The beef, wine and seafood industries have proven particularly vulnerable to fraud. “This is because there is a big difference between the cheapest segment of the market and the high end of the market … certainly that is where you can make the most money.”
At worst, food fraud can lead to serious illness or even death. The 2008 Chinese milk scandal, in which milk and infant formula were mixed with chemical melamine to artificially increase protein content, resulted in the deaths of six babies who died from kidney damage. Some 54,000 children were hospitalized.
Food fraud can be recognized and classified into at least six different categories: mislabeling, dilution, substitution, adulteration, counterfeiting, and concealment.
Mislabeling, where a product is simply not what it says it is, is one of the most common types of product fraud, Ms. Lester says: “You think you’re buying snapper, you’re not.”
Cover-up occurs when scammers put an “organic” or “halal” label on something that is not and charge more. Meanwhile, dilution is known to occur with milk, juice, and especially wine.
Substitution is common in processed foods, such as ground beef. A 2019 study from Egypt found that 87 percent of ground “red” meat contained chicken or donkey meat. Adulterated products contain lower-quality ingredients, such as honey-flavored syrup in honey, to reduce costs.
Murky Origins: Where Does It All Go Wrong?
Somewhere along the way to get a product from the farm to the supermarket shelf, something goes wrong, Ms. Lester said. An unscrupulous farmer could be spraying “all kinds of things” on his crop, but labeling it organic. A slaughterhouse could cover buffalo or donkey meat as if it were meat.
It could easily happen on packaging, he added. “If you think of fruits and vegetables, they often come in really big boxes, and all the labeling is on the box or on the label. It’s not that hard to take a box and put something that has an organic label on it. “
Tony Battaglene, Executive Director of the Australian Wine and Grape Association, believes Australia does not have a major national wine fraud problem.
The same cannot be said for Australian exported wines. “The most common way we see [wine fraud] they are copycat products, ”he said. Bottles of “Benfolds” wines have been sold in mainland China for more than a decade. “If you don’t know what you are looking for, and if English is not your mother tongue, they can impersonate that.”
Battaglene said major Chinese online retailers have told him that 70 percent of the products sold on their website were copycats. China’s trade restrictions on wine have limited Australian producers’ access to the Chinese market and reduced visibility on the scale of the problem.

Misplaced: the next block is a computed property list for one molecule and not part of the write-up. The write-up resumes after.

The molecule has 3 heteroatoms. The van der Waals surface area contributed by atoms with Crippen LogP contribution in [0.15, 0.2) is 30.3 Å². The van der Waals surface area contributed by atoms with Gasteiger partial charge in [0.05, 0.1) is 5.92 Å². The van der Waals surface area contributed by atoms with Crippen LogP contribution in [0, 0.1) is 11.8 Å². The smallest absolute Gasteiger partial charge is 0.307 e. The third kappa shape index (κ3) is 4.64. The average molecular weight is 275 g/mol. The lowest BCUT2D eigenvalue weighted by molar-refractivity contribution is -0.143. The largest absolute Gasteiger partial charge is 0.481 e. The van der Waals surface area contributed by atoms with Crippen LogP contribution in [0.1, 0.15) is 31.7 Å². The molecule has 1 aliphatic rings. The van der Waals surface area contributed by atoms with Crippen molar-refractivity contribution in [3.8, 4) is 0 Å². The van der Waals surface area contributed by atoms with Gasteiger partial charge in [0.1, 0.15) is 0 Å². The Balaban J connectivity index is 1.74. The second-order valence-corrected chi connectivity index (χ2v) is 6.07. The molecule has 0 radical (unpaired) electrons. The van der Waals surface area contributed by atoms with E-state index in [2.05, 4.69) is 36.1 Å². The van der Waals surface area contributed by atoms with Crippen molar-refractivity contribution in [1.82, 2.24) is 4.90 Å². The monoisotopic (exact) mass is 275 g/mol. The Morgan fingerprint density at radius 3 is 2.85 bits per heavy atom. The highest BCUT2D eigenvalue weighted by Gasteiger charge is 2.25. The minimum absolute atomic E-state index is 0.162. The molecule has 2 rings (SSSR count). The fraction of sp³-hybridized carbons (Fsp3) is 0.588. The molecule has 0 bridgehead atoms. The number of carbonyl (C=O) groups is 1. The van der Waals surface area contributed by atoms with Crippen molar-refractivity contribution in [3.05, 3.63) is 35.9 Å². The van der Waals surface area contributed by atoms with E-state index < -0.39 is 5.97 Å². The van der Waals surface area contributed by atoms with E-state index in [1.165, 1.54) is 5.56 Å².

At the end of the day, almost everyone is worse off. “[Wine] producers are big losers because their brand can be destroyed… consumers are big losers because, in some cases, there are products that are not fit for consumption.
“The only winners are the thieves.”
What can we do about it
Tackling the slippery problem of product fraud would involve a number of factors. If consumer awareness of food fraud were to increase, companies would likely respond in kind, according to Ms Lester.
“I think there is a misconception that this is not a problem and people can trust what they are buying,” he said.
Another part of the problem is that some industries and companies are choosing to bury their heads in the sand. Technology also has an important role to play, but it comes with a significant financial investment. “You almost need someone who is willing to pioneer it.”
Regulation needs more teeth. At the moment, there are no really harsh penalties associated with product fraud, Ms. Lester says. “If you get caught, it becomes a media story and you get slapped on the wrist, but there’s really no way to regulate that.” This is more the case when the product is exported. “That requires a global response. It’s not something we can easily change. “
Ms. Lester encourages buying local produce. A shorter supply chain will mean less vulnerability to food handling or labeling. Processed foods always carry a naturally higher risk of substituted ingredients.
“A banana is a banana … but as soon as it is packaged and mixed with other things, there are opportunities for fraud.”
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